I am not alone:
… I know and do not regret the major role that aesthetic considerations play in human life, even apart from erotic desire, and even though in an often unrecognized manner, it is certainly possible to distinguish between kinds of aestheticism. As Emerson suggests in “The Poet,” bad poetry (so to speak) is part of the fabric of ordinary—that is unreflective—life. In every society, ordinary life is full of bad displacements and condensations, of unintentional metaphorization and shadowy symbolism. Worse, some kinds of socially exaggerated aestheticism are hideous in their perverse beauty. I find that communitarianism is often an encouragement to bad poetry, to a heightened conventional aestheticism that in modern circumstances can be satisfied only with mischievous or even pernicious results.
— George Kateb, “Individualism, Communitarianism, and Docility” in The Inner Ocean: Individualism and Democratic Culture
This is a great essay. Speaking of which, here is Emerson:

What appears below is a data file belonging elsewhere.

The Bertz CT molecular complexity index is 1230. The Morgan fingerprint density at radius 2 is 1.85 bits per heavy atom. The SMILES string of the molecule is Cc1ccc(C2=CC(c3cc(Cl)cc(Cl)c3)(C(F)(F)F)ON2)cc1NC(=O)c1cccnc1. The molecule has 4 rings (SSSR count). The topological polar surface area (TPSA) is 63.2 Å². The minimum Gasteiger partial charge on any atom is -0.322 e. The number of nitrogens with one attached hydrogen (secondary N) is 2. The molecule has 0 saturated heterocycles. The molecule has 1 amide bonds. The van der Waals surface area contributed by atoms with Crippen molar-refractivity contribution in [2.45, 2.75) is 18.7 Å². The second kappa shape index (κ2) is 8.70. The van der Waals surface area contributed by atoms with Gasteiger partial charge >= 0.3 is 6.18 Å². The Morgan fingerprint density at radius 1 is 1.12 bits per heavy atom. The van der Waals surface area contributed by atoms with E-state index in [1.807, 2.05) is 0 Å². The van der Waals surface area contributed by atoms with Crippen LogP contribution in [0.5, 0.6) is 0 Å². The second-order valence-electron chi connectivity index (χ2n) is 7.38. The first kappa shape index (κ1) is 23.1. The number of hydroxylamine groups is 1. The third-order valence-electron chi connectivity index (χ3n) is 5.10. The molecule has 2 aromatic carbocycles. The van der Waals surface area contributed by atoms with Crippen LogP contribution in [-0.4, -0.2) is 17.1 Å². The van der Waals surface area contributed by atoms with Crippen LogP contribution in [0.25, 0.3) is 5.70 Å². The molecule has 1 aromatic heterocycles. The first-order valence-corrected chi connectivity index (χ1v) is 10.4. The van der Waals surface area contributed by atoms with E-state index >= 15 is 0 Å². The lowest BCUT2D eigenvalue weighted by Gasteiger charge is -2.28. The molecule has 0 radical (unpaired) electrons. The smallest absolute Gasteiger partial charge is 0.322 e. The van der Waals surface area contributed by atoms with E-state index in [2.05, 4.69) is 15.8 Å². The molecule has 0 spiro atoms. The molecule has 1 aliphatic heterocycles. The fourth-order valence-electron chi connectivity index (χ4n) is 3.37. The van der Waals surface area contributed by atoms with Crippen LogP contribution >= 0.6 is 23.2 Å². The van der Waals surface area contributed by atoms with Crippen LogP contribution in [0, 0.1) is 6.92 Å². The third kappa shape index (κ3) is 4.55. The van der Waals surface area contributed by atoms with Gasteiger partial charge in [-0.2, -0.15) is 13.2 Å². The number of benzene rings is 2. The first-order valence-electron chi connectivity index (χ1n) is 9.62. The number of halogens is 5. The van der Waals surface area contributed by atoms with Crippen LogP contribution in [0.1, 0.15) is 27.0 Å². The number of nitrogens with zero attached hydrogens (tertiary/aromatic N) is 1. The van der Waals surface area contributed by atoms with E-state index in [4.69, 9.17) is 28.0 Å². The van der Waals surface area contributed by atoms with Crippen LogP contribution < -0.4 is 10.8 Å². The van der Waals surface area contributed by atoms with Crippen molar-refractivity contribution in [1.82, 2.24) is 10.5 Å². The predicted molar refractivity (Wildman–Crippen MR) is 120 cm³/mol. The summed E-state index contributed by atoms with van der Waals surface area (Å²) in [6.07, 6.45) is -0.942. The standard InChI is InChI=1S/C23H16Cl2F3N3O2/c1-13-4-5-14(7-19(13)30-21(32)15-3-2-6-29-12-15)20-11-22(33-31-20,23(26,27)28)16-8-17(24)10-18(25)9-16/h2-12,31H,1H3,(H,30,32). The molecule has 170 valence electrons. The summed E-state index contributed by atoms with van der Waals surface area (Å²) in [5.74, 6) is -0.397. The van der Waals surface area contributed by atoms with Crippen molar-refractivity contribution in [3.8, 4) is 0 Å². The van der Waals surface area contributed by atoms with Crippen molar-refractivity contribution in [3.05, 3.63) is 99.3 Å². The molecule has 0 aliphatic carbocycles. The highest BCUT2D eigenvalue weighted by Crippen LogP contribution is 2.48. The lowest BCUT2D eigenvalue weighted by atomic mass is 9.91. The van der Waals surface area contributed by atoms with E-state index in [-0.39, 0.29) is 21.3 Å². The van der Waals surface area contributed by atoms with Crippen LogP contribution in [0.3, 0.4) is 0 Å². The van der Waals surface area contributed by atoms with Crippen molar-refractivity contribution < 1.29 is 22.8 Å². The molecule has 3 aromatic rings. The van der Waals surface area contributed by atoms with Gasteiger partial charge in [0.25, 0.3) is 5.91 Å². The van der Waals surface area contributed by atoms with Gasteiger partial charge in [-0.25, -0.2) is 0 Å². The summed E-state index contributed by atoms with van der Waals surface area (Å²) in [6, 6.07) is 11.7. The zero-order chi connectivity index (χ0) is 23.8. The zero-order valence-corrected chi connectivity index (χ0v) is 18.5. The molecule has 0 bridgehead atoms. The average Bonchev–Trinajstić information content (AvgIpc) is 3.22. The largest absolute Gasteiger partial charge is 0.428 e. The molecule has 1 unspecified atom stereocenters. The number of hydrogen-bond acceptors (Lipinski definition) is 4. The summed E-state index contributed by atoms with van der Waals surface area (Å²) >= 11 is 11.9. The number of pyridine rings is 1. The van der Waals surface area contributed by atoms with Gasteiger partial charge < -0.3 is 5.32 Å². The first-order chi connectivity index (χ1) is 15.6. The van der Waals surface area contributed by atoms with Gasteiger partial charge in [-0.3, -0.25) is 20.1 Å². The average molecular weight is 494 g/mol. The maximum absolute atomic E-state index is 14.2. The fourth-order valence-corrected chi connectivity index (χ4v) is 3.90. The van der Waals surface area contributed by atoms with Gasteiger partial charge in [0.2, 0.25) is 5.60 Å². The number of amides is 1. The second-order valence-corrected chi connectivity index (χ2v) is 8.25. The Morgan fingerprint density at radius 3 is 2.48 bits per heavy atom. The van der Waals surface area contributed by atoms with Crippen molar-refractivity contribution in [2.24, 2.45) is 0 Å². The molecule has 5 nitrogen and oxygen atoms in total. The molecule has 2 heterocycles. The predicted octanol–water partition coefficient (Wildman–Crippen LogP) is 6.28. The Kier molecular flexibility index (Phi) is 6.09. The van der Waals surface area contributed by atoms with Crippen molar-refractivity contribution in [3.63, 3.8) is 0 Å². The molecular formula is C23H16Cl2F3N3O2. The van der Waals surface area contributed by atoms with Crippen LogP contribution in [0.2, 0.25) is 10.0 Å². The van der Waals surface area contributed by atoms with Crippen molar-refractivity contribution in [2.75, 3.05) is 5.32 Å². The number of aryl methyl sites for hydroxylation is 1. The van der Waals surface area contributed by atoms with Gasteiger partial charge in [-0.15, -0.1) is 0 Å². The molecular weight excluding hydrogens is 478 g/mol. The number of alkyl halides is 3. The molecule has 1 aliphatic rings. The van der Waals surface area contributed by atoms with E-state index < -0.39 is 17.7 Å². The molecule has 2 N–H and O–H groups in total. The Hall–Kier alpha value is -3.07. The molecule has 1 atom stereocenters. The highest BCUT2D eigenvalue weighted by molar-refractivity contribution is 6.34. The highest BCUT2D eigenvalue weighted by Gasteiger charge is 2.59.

The inwardness, and mystery, of this attachment, drive men of every class to the use of emblems. The schools of poets, and philosophers, are not more intoxicated with their symbols, than the populace with theirs. In our political parties, compute the power of badges and emblems. See the huge wooden ball rolled by successive ardent crowds from Baltimore to Bunker hill! In the political processions, Lowell goes in a loom, and Lynn in a shoe, and Salem in a ship.' Witness the cider-barrel, the log-cabin, the hickory-stick, the palmetto, and all the cognizances of party. See the power of national emblems. Some stars, lilies, leopards, a crescent, a lion, an eagle, or other figure, which came into credit God knows how, on an old rag of bunting, blowing in the wind, on a fort, at the ends of the earth, shall make the blood tingle under the rudest, or the most conventional exterior. The people fancy they hate poetry, and they are all poets and mystics!
I do not trust that tingle. And I would like to know more about this “huge wooden ball”!